To make that possible, the watcher has to count aloud up to three, at the pace he chooses, while closing his eyes. During this time, the other players have to move as fast as possible. However, as soon as the watcher said ‘3’, he can open the eyes. If a player is still moving at this time, he’s eliminated. Then, the watcher closes his eyes and start to count again.
A video of a large-scale “1-2-3 piano”
What’s interesting is that the time between two “sights” of the watcher can vary a lot! Naturally, most of the time, it will stay around a mean but, to surprise the other players, the watcher can take either a lot of time to tell up to three, or a very short amount of time.
If we transpose this to our game model, we could make the time between two frames probabilistic. While it would stays constant, on average, it would vary a lot during small amount of time.
As such, it’s possible (if the time between the frame just before the particle hit the wall and the next one is long enough) that, even at a small speed, the particle can go through the wall.
Indeed, if the time is long enough, the distance the particle will cover between the frame can be sufficient. However, if the time is as or less long than the usual, it will hit the wall and bounce on it.
Animation showing frames taken at unevenly separated times
Also, even if it’s moving at a very high speed, with a bit of bad luck, a particle can get caught while going through the wall and see its speed inversed.
Another, more physical solution
Another solution to the problem is to factor in a known physical phenomenon known as energy uncertainty.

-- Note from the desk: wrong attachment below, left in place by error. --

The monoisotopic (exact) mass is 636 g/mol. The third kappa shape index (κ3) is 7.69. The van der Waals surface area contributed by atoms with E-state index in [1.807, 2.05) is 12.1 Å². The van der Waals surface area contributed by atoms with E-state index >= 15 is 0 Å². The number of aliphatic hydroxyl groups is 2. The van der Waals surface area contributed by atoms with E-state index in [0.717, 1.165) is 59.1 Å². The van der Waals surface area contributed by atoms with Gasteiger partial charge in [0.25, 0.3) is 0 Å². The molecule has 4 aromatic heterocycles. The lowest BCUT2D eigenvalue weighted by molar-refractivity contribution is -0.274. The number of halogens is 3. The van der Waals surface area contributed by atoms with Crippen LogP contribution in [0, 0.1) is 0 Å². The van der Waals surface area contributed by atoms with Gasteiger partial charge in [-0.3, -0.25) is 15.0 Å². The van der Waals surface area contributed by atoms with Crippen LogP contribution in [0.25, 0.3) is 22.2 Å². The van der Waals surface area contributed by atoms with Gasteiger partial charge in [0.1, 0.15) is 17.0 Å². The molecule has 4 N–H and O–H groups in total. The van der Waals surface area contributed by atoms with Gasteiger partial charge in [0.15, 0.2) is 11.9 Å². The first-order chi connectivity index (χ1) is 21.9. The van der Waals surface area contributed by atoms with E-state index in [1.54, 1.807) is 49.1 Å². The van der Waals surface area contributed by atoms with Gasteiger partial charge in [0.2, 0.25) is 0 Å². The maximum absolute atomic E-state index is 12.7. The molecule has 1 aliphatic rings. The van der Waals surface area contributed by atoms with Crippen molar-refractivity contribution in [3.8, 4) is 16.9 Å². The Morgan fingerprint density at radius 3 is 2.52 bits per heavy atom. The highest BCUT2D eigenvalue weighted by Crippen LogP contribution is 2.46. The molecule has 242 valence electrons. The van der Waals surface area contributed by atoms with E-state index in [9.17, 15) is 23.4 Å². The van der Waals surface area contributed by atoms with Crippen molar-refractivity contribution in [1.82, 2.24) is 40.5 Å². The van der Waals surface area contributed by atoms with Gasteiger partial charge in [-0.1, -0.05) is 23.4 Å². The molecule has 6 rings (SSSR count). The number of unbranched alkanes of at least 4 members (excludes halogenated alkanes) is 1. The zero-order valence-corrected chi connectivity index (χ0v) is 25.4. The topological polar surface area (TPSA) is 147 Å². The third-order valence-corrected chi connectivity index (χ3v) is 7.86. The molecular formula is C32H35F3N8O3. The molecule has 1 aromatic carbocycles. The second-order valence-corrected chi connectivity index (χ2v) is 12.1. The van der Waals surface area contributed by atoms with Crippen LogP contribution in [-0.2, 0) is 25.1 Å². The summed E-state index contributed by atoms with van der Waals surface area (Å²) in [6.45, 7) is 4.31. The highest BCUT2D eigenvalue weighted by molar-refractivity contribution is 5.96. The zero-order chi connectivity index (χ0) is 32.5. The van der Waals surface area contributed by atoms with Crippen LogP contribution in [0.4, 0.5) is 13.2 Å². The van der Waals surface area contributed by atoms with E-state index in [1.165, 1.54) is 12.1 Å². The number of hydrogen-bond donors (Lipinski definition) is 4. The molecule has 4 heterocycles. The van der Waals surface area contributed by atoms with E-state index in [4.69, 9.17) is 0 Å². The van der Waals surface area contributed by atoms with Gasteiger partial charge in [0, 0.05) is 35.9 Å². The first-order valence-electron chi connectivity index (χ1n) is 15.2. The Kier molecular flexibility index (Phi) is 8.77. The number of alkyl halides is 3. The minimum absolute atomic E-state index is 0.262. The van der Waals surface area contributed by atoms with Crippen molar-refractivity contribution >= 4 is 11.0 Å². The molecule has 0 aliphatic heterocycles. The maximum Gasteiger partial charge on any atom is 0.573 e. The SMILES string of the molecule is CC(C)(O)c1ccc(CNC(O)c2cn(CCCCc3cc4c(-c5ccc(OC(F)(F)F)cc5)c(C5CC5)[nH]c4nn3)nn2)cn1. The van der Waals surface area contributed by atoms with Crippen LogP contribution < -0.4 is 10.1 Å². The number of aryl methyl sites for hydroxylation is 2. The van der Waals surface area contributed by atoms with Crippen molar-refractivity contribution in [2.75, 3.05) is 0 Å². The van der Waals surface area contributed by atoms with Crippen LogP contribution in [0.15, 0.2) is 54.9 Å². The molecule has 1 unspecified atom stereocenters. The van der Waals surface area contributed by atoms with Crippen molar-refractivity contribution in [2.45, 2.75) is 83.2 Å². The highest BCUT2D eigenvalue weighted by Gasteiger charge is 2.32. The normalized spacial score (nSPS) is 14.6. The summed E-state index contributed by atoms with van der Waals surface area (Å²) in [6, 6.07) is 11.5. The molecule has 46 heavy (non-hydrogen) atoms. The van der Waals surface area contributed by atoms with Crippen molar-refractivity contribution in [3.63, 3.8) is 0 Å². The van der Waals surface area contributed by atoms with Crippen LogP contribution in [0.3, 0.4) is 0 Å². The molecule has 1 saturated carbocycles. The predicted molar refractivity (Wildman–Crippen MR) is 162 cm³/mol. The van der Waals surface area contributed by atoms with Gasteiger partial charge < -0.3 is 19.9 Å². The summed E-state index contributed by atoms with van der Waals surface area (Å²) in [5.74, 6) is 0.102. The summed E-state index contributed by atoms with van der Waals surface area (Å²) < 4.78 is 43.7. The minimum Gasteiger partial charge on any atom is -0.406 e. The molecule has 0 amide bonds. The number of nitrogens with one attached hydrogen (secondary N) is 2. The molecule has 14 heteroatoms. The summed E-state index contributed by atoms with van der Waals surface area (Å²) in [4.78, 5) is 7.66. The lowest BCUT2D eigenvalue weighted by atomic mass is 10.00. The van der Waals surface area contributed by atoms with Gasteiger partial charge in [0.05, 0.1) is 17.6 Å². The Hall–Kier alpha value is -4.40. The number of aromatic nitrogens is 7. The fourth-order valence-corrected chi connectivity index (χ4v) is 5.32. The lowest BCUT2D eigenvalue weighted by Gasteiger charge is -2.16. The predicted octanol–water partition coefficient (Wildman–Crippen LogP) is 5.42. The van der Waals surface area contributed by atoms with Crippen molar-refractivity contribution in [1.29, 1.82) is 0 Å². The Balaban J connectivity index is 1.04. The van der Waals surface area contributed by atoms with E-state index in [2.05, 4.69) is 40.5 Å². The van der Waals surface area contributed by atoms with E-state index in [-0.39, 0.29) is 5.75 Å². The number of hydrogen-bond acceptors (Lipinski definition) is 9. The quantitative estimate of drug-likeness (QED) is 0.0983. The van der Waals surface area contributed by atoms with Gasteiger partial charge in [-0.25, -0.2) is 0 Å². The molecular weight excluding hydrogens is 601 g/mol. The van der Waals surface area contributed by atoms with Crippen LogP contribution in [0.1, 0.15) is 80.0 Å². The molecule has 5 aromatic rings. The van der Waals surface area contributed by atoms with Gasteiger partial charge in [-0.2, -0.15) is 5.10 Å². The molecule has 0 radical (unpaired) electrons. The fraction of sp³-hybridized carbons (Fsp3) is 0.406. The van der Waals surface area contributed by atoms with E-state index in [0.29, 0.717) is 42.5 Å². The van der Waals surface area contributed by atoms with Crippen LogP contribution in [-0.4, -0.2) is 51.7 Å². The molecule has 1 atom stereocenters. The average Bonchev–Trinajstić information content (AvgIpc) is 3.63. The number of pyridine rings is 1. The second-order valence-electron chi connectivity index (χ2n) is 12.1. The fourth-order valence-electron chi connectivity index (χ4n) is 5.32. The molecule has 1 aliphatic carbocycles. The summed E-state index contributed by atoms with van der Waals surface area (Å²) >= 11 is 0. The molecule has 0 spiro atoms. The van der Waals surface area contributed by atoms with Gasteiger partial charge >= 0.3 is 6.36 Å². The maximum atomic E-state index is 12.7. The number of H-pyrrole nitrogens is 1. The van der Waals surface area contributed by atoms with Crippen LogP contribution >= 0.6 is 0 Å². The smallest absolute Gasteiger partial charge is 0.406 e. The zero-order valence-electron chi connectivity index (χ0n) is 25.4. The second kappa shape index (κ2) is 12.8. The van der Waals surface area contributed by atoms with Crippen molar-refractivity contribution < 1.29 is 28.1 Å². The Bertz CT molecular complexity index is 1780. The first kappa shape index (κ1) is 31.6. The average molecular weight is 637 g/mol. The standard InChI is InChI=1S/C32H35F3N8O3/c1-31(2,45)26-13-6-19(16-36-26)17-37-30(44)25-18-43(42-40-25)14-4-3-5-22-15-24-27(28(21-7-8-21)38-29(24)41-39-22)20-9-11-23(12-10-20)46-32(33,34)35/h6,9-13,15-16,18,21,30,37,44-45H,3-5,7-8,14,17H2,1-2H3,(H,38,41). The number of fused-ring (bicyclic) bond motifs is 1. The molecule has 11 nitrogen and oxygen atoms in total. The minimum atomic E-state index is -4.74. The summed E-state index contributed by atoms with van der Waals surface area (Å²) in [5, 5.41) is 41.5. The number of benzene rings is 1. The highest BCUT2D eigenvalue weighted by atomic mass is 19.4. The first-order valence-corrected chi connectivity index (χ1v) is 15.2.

While, on the long run, the amount of energy in the world stays the same, particles can lean or borrow energy; the amount of borrowed energy conditions how long that energy will stay in the hands of the particle.
That means that the speed of a particle isn’t really well defined. On average, we can measure its speed but, between steps, its speed can vary a lot. Even a “slow” particle can make important progress between two frames if it borrows enough energy.
Here’s how the phenomenon looks like (frames taken each ??? nanoseconds) :
As you can see, those three particles progressed at the same pace on average but only one was ‘lucky’ enough to be in a fast phase while nearing the wall. Based on our sample, we can say that a particle moving at that average speed has one chance over three to go through the wall. However, it’s likely that we were very lucky to observe the phenomenon in just three samples. As we would run more samples, we would probably find out a much lower probability.
This explanation is much closer of the physical reality as it uses a real physical phenomenon or, to be more exact, a phenomenon which is part of our current physical models. Meanwhile, I feel that it maybe more difficult to understand: if you didn’t really understand that one, this is not a big deal
Wrapping it up
Normally, if you correctly understood this simple explanation of the Tunnel Effect, you’ve everything you need in hand to understand and correctly solve simple problems based on the Tunnel Effect !
I hope you enjoyed the read,